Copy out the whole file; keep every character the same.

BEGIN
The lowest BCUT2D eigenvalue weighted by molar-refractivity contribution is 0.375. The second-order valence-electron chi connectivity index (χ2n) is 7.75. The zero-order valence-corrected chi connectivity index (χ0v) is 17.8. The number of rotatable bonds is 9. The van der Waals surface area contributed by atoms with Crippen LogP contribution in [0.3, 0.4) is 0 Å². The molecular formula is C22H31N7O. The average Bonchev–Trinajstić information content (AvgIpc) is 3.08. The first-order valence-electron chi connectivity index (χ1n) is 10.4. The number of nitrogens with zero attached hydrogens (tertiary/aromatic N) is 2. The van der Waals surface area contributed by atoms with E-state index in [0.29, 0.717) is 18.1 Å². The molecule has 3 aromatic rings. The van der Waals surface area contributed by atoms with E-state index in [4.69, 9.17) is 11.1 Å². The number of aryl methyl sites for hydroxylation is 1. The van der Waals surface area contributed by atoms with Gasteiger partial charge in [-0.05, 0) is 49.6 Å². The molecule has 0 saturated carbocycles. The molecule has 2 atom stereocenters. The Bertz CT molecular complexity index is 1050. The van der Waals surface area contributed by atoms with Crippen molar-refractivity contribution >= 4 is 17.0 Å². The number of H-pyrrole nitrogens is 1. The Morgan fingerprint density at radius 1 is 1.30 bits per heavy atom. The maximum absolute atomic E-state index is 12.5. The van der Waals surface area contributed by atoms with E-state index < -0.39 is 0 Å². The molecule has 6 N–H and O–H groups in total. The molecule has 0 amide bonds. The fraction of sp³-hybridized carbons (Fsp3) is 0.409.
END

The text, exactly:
The lowest BCUT2D eigenvalue weighted by molar-refractivity contribution is 0.375. The second-order valence-electron chi connectivity index (χ2n) is 7.75. The zero-order valence-corrected chi connectivity index (χ0v) is 17.8. The number of rotatable bonds is 9. The van der Waals surface area contributed by atoms with Crippen LogP contribution in [0.3, 0.4) is 0 Å². The molecular formula is C22H31N7O. The average Bonchev–Trinajstić information content (AvgIpc) is 3.08. The first-order valence-electron chi connectivity index (χ1n) is 10.4. The number of nitrogens with zero attached hydrogens (tertiary/aromatic N) is 2. The van der Waals surface area contributed by atoms with E-state index in [0.29, 0.717) is 18.1 Å². The molecule has 3 aromatic rings. The van der Waals surface area contributed by atoms with E-state index in [4.69, 9.17) is 11.1 Å². The number of aryl methyl sites for hydroxylation is 1. The van der Waals surface area contributed by atoms with Gasteiger partial charge in [-0.05, 0) is 49.6 Å². The molecule has 0 saturated carbocycles. The molecule has 2 atom stereocenters. The Bertz CT molecular complexity index is 1050. The van der Waals surface area contributed by atoms with Crippen molar-refractivity contribution >= 4 is 17.0 Å². The number of H-pyrrole nitrogens is 1. The Morgan fingerprint density at radius 1 is 1.30 bits per heavy atom. The maximum absolute atomic E-state index is 12.5. The van der Waals surface area contributed by atoms with E-state index < -0.39 is 0 Å². The molecule has 6 N–H and O–H groups in total. The molecule has 0 amide bonds. The fraction of sp³-hybridized carbons (Fsp3) is 0.409.